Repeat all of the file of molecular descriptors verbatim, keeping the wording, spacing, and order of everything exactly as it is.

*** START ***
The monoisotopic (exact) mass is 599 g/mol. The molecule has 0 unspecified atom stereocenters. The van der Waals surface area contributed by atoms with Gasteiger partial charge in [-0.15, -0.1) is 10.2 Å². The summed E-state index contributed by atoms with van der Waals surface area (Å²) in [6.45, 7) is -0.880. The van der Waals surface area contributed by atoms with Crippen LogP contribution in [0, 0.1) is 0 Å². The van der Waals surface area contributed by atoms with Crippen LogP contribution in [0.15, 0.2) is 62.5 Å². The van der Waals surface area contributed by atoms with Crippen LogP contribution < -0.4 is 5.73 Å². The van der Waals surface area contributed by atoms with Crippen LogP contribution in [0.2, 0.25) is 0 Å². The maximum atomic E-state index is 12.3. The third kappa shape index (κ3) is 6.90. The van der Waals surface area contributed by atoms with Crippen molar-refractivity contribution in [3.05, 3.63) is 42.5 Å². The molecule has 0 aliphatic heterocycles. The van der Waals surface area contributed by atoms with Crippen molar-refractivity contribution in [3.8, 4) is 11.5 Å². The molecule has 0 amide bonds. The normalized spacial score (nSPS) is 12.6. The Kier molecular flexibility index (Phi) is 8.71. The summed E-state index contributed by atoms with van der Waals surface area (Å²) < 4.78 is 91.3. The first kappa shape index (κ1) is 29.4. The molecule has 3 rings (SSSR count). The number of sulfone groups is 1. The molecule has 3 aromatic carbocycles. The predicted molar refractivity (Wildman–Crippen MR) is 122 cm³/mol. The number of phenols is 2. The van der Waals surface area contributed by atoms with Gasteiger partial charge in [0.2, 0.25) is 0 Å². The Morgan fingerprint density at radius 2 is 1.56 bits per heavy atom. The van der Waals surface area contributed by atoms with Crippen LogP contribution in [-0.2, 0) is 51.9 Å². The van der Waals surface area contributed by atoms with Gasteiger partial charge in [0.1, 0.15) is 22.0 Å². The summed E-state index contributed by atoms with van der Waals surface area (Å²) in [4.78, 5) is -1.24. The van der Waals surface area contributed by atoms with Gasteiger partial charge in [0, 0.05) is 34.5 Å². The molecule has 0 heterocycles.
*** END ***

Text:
The monoisotopic (exact) mass is 599 g/mol. The molecule has 0 unspecified atom stereocenters. The van der Waals surface area contributed by atoms with Gasteiger partial charge in [-0.15, -0.1) is 10.2 Å². The summed E-state index contributed by atoms with van der Waals surface area (Å²) in [6.45, 7) is -0.880. The van der Waals surface area contributed by atoms with Crippen LogP contribution in [0, 0.1) is 0 Å². The van der Waals surface area contributed by atoms with Crippen LogP contribution in [0.15, 0.2) is 62.5 Å². The van der Waals surface area contributed by atoms with Crippen LogP contribution < -0.4 is 5.73 Å². The van der Waals surface area contributed by atoms with Crippen LogP contribution in [0.2, 0.25) is 0 Å². The maximum atomic E-state index is 12.3. The third kappa shape index (κ3) is 6.90. The van der Waals surface area contributed by atoms with Crippen molar-refractivity contribution in [3.05, 3.63) is 42.5 Å². The molecule has 0 aliphatic heterocycles. The van der Waals surface area contributed by atoms with Crippen molar-refractivity contribution in [3.8, 4) is 11.5 Å². The molecule has 0 amide bonds. The normalized spacial score (nSPS) is 12.6. The Kier molecular flexibility index (Phi) is 8.71. The summed E-state index contributed by atoms with van der Waals surface area (Å²) < 4.78 is 91.3. The first kappa shape index (κ1) is 29.4. The molecule has 3 rings (SSSR count). The number of sulfone groups is 1. The molecule has 3 aromatic carbocycles. The predicted molar refractivity (Wildman–Crippen MR) is 122 cm³/mol. The number of phenols is 2. The van der Waals surface area contributed by atoms with Gasteiger partial charge in [0.2, 0.25) is 0 Å². The Morgan fingerprint density at radius 2 is 1.56 bits per heavy atom. The van der Waals surface area contributed by atoms with Crippen LogP contribution in [-0.2, 0) is 51.9 Å². The van der Waals surface area contributed by atoms with Gasteiger partial charge in [0.1, 0.15) is 22.0 Å². The summed E-state index contributed by atoms with van der Waals surface area (Å²) in [4.78, 5) is -1.24. The van der Waals surface area contributed by atoms with Gasteiger partial charge in [0, 0.05) is 34.5 Å². The molecule has 0 heterocycles.